In this era of glossy, spectacular TV and movies, the decidedly lo-fi Nailed It! has become the only appointment television I need. Netflix’s most charming competition show has returned for its third season (or fourth, if you count the holiday series), bringing new delights including edible fruit headdresses, gingerbread self-portraits, and replicas of Michelangelo’s David made from modeling chocolate, guaranteed to please the show’s returning fans.
DIRECTOR: Paul Starkman
The third season of the wacky cooking show celebrates failure as a natural part of the learning process.
By now the novelty of Nailed It!—where the question isn’t if the contestants will fail but how spectacularly—has worn off. Both audience members and contestants know the show’s two segments: “Baker’s Choice” and “Nail It or Fail It.” In “Baker’s Choice,” each contestant gets a short amount of time to recreate their own small-scale dessert, including cookies, cupcakes, cake pops, and the like. In “Nail It or Fail It,” they all try to replicate the same elaborate cake.
With the recipe familiar by now, what keeps Nailed It! from getting stale is its fundamental humanity. The show could easily take the low road by mocking its hapless contestants; every wrongly measured ingredient or ill-conceived fondant application is a rich vein for cruel laughter. But instead of treating failure as an opportunity for mockery, Nailed It! season 3 celebrates it as a natural part of the learning process.
It’s normal for things to turn out janky for a while before you start succeeding, and make no mistake, Nailed It! wants its contestants to keep trying. Why else would the prizes for “Baker’s Choice” include expensive baking equipment like decorating sets, stand mixers, and a year’s supply of butter? When presented with challenges way beyond their skill level, the contestants do their best, even when utter collapse is a foregone conclusion. Instead of focusing purely on the final result, the bakers must be resourceful and think on their feet, all while maintaining a sense of humor. Their laughter as they drop their screens to show their messy creations shows that they, too, are in on the joke.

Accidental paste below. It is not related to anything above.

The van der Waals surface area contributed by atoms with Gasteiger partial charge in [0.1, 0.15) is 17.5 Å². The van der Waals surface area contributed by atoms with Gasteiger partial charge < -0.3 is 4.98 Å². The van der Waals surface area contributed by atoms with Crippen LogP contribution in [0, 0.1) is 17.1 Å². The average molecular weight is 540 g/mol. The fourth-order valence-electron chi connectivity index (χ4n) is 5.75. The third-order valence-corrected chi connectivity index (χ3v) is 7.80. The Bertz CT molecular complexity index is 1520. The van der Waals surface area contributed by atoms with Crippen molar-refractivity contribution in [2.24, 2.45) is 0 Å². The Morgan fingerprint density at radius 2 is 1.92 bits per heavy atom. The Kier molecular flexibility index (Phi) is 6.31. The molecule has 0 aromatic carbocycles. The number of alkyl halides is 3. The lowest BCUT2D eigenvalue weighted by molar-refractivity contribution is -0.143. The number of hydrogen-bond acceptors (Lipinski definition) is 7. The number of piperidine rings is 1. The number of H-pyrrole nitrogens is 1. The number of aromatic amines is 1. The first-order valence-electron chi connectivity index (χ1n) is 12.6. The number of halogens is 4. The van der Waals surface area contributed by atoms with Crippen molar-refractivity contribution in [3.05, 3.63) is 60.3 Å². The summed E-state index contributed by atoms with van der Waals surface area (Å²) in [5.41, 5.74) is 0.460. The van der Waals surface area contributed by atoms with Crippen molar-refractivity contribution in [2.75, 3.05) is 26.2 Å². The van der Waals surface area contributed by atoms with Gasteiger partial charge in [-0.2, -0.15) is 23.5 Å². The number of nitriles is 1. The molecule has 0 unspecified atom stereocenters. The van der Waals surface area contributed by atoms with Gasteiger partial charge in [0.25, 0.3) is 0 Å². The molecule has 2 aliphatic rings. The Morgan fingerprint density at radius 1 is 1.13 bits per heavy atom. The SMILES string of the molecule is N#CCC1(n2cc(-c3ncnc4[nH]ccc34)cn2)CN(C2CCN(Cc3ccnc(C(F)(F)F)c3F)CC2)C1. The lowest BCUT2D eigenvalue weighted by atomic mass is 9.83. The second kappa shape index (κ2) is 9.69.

The show’s production is as deliberately slapdash as ever. Although some gags are definitely scripted, such as beleaguered assistant director Wes reluctantly coming out in a cheesy Thor costume, many feel more authentic. Head judge Jacques Torres struggles to understand a contestant with a thick Alabamian accent, host Nicole Byer calls out Wes for playing on his phone, a camera operator snorts uncontrollably at a contestant’s particularly odd choice—such moments come across as spontaneous and genuine. As always, the controlled chaos of the production complements the uncontrolled chaos at the baking stations.
What pulls it all together is the easy chemistry between Byer, Torres, and the rotating cast of guest judges. Byer’s quippy comedic style allows her to establish a rapport with judges and contestants alike. This season’s roster includes Felicia Day, an actress known for both her nerdiness and sweet demeanor, and French chef and Top Chef mainstay Hubert Keller, among others. Wes, too, has become increasingly visible; the third season now has him wearing costumes to match each episode’s theme as he brings out the prizes and trophy.
It would easy for a show like Nailed It! to try to stay relevant by selecting episode themes based purely on current trends, which run the risk of becoming outdated before the episodes even make it to streaming. Fortunately, the producers have chosen more evergreen themes, including haute couture and modern art. The main exception to that rule is this season’s first episode, in which the contestants make superhero-themed cookies and cakes. Still, comic book heroes are unlikely to leave our cultural consciousness anytime soon.
Nailed It! season 3 comes at a fortuitous—and hectic—time for me, as I plan my own wedding and start a new teaching job. Watching the Nailed It! contestants try, fail, and then laugh about it reminds me that chaos is part of the journey, that it’s important to try your best even when you have no idea what you’re doing—and if you need a little extra help, don’t be afraid to smash the Panic Button.
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